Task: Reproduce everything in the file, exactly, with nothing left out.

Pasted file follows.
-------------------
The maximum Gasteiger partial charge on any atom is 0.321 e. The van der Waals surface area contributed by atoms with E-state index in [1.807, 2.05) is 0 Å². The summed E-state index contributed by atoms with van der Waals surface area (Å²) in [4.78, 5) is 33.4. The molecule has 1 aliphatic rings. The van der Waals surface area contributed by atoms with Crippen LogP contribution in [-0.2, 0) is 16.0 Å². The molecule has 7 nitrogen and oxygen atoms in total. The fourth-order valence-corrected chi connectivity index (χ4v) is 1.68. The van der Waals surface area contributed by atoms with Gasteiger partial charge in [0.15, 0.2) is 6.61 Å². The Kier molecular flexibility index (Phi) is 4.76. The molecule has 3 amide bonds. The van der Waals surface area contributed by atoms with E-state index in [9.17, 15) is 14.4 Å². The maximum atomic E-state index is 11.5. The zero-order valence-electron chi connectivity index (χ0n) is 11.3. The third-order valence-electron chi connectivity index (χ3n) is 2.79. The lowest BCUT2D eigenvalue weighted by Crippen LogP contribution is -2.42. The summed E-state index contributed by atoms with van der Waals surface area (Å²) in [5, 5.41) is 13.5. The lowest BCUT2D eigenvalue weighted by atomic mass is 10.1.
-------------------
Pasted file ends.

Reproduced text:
The maximum Gasteiger partial charge on any atom is 0.321 e. The van der Waals surface area contributed by atoms with E-state index in [1.807, 2.05) is 0 Å². The summed E-state index contributed by atoms with van der Waals surface area (Å²) in [4.78, 5) is 33.4. The molecule has 1 aliphatic rings. The van der Waals surface area contributed by atoms with Crippen LogP contribution in [-0.2, 0) is 16.0 Å². The molecule has 7 nitrogen and oxygen atoms in total. The fourth-order valence-corrected chi connectivity index (χ4v) is 1.68. The van der Waals surface area contributed by atoms with Gasteiger partial charge in [0.15, 0.2) is 6.61 Å². The Kier molecular flexibility index (Phi) is 4.76. The molecule has 3 amide bonds. The van der Waals surface area contributed by atoms with E-state index in [9.17, 15) is 14.4 Å². The maximum atomic E-state index is 11.5. The zero-order valence-electron chi connectivity index (χ0n) is 11.3. The third-order valence-electron chi connectivity index (χ3n) is 2.79. The lowest BCUT2D eigenvalue weighted by Crippen LogP contribution is -2.42. The summed E-state index contributed by atoms with van der Waals surface area (Å²) in [5, 5.41) is 13.5. The lowest BCUT2D eigenvalue weighted by atomic mass is 10.1.